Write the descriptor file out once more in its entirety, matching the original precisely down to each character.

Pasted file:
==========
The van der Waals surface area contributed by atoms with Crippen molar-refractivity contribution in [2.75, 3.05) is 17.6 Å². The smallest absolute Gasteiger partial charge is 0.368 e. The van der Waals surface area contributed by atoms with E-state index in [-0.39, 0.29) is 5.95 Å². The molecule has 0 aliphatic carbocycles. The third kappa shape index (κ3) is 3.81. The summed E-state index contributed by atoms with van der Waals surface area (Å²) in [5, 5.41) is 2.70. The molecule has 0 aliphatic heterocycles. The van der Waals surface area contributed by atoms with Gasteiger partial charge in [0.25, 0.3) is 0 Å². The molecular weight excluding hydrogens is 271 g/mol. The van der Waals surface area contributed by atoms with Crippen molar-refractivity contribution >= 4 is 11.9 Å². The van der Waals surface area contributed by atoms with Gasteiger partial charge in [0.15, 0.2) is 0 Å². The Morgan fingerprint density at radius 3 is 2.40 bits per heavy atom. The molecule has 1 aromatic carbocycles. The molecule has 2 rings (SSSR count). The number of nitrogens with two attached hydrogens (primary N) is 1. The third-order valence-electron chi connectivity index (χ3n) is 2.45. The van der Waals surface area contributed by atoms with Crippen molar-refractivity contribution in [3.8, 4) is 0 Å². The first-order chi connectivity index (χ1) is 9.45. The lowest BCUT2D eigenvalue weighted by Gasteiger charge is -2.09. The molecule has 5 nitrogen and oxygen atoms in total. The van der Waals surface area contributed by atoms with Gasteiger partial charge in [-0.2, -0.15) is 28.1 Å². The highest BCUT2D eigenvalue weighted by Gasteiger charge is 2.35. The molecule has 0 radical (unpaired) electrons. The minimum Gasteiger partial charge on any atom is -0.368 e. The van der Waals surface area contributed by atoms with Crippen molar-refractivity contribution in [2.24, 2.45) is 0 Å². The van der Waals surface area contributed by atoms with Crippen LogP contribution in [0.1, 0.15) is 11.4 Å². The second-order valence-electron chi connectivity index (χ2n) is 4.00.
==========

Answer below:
The van der Waals surface area contributed by atoms with Crippen molar-refractivity contribution in [2.75, 3.05) is 17.6 Å². The smallest absolute Gasteiger partial charge is 0.368 e. The van der Waals surface area contributed by atoms with E-state index in [-0.39, 0.29) is 5.95 Å². The molecule has 0 aliphatic carbocycles. The third kappa shape index (κ3) is 3.81. The summed E-state index contributed by atoms with van der Waals surface area (Å²) in [5, 5.41) is 2.70. The molecule has 0 aliphatic heterocycles. The van der Waals surface area contributed by atoms with Gasteiger partial charge in [0.25, 0.3) is 0 Å². The molecular weight excluding hydrogens is 271 g/mol. The van der Waals surface area contributed by atoms with Crippen molar-refractivity contribution >= 4 is 11.9 Å². The van der Waals surface area contributed by atoms with Gasteiger partial charge in [0.15, 0.2) is 0 Å². The Morgan fingerprint density at radius 3 is 2.40 bits per heavy atom. The molecule has 1 aromatic carbocycles. The molecule has 2 rings (SSSR count). The number of nitrogens with two attached hydrogens (primary N) is 1. The third-order valence-electron chi connectivity index (χ3n) is 2.45. The van der Waals surface area contributed by atoms with Crippen molar-refractivity contribution in [3.8, 4) is 0 Å². The first-order chi connectivity index (χ1) is 9.45. The lowest BCUT2D eigenvalue weighted by Gasteiger charge is -2.09. The molecule has 5 nitrogen and oxygen atoms in total. The van der Waals surface area contributed by atoms with Gasteiger partial charge in [-0.2, -0.15) is 28.1 Å². The highest BCUT2D eigenvalue weighted by Gasteiger charge is 2.35. The molecule has 0 radical (unpaired) electrons. The minimum Gasteiger partial charge on any atom is -0.368 e. The van der Waals surface area contributed by atoms with Crippen molar-refractivity contribution in [2.24, 2.45) is 0 Å². The van der Waals surface area contributed by atoms with Crippen LogP contribution in [0.1, 0.15) is 11.4 Å². The second-order valence-electron chi connectivity index (χ2n) is 4.00.